It’s such a good car, it kept messing with my mind even after my hour-long drive with it was over. For about 15 minutes after the drive, I felt catatonic. I didn’t want to talk. I just wanted to sit down and let it all process. There was so much to experience during the drive that I had to rest a while to let it all sink in. While it only took one gas-pedal mashing in the Bugatti Veyron to change my life, it may take a lifetime to process what having driven that car really means to me.
You’ve heard some of the following numbers before, but it’s important to point them out again to help explain how far this car goes above and beyond the typical driving experience. A replacement transmission for the Veyron will set you back just over $120,000 (one Porsche 911 Carrera S). It costs $25,000 (one Mazda MX-5 Miata) to replace all four of the Veyron’s special Michelin PAX run-flat tires, which are designed to cope with the Veyron’s 254-mph top speed, and once you’ve bought the tires, they have to be mounted on the rims only in France, and that will cost you another $70,000 … but you know what? Those prices are reasonable for what the $2.25-million Veyron does to your emotions.
Now that I’ve driven the Bugatti Veyron 16.4 Grand Sport Vitesse, my life feels complete. Logically speaking, it’s certainly far from complete — I haven’t watched my first child take its first breath, or driven a vehicle on Mars. Hell, I have yet to drive this car’s successor, a faster model rumored to be called the Chiron — but despite how much life I have left to live, my life feels complete. Everything else from here on out is just icing on the cake.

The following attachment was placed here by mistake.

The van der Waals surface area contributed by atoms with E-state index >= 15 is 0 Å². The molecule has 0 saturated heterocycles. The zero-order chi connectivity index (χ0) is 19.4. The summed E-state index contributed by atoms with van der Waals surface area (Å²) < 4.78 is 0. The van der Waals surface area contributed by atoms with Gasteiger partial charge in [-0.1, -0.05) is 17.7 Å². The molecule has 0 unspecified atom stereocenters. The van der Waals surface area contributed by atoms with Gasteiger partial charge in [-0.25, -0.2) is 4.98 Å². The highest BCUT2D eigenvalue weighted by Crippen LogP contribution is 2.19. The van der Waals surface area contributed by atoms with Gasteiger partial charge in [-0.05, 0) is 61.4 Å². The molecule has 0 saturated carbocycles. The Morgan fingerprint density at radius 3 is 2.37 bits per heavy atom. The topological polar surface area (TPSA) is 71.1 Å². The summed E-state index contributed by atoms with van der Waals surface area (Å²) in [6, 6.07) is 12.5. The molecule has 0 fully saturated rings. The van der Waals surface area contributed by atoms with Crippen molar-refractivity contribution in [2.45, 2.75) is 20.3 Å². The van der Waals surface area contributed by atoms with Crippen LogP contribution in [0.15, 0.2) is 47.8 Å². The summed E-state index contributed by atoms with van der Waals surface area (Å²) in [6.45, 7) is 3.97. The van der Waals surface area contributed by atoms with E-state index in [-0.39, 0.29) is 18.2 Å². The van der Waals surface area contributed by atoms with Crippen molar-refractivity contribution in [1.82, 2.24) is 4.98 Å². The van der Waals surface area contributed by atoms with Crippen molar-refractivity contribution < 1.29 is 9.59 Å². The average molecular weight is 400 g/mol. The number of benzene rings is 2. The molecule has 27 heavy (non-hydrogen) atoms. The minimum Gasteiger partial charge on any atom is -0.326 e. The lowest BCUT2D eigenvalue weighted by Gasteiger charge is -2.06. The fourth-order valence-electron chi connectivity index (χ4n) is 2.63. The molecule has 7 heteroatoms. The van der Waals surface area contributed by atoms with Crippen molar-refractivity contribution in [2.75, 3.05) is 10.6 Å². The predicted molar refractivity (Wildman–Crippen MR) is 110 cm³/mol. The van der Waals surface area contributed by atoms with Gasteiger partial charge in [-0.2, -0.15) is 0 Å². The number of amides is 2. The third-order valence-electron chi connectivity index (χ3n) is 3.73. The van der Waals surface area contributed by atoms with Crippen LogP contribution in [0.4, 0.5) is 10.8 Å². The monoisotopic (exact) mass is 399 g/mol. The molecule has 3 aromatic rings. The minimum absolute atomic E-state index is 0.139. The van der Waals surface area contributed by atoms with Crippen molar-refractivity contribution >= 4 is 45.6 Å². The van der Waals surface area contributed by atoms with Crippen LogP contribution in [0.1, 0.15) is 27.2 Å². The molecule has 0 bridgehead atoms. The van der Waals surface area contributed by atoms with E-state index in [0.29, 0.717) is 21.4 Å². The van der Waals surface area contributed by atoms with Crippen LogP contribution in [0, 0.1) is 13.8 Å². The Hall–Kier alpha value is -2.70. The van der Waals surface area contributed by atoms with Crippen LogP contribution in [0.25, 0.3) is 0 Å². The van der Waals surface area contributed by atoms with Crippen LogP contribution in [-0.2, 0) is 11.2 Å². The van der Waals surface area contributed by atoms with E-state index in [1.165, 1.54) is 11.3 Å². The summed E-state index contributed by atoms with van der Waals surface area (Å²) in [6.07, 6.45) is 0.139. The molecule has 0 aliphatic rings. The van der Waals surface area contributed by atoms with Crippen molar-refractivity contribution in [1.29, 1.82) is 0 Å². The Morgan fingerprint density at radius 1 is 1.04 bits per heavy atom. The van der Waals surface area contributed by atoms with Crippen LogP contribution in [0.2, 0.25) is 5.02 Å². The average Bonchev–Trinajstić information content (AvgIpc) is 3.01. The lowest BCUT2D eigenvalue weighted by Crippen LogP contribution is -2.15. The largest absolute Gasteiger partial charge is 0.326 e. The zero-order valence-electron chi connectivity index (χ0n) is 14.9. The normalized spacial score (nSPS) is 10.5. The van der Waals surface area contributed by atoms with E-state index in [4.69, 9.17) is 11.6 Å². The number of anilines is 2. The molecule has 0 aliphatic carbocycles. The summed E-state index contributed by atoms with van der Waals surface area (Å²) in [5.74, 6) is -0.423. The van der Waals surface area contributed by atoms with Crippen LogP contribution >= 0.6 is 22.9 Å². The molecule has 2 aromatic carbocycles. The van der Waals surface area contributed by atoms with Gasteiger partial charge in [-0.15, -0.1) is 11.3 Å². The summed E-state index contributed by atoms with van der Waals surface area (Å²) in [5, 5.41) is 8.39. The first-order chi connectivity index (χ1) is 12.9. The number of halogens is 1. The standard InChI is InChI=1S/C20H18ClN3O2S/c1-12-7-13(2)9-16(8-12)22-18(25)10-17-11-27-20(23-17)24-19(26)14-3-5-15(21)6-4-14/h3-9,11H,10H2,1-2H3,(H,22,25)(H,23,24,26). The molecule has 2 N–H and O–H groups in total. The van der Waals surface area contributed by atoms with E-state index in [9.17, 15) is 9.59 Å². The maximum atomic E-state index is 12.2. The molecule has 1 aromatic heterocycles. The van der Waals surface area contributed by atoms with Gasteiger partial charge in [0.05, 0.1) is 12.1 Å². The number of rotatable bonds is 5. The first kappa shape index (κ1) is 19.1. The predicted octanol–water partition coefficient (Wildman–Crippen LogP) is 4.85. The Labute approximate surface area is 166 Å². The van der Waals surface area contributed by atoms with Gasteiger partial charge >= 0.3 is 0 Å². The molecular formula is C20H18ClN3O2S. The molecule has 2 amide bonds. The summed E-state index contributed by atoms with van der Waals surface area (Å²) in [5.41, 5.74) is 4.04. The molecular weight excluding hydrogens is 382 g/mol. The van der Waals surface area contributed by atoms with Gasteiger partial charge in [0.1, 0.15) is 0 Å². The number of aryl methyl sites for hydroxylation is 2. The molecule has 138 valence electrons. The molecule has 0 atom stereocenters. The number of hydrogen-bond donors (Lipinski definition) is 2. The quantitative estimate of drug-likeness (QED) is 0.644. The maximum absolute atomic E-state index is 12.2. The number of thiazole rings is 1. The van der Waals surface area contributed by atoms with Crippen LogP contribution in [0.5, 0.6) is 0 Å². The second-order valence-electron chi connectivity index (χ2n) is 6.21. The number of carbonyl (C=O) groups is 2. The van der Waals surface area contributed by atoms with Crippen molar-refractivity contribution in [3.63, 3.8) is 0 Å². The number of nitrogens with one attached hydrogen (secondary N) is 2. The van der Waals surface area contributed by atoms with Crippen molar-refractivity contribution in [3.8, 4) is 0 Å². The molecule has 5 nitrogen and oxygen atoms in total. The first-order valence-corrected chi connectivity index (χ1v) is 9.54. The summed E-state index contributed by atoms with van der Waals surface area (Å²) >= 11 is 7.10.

Years ago when I worked at a Skoda dealership in Sydney, I had proclaimed to my friend and colleague Roy Milano that if I were to one day drive a Bugatti Veyron, then my life would be complete. When I posted pictures and news on Facebook that I had just driven one, and that my life was now complete, Roy reminded me what I had told him. Roy reminded me I had realized a dream.
If there is any car that represents the realization of my dreams and deepest desires, it’s the Bugatti Veyron.
Later that day at Pebble Beach, I ran into /DRIVE’s Mike Musto, and told him what I had driven earlier. He warmly smiled and then replied, “Well-done”, in a way a father would say to his son. Those two simple words perfectly capped off the realization of my dream. You see, my father passed away two-and-a-half years ago, so he’s no longer around to tell me “well-done” when I’ve hit another milestone in my life. During the 1.5 seconds it took for Mike to say those two words, without knowing it, he briefly assumed a father-figure role for me. I really appreciate how that “well-done” came from someone I greatly admire in this industry. Thanks, Mike, for making my Veyron experience feel complete.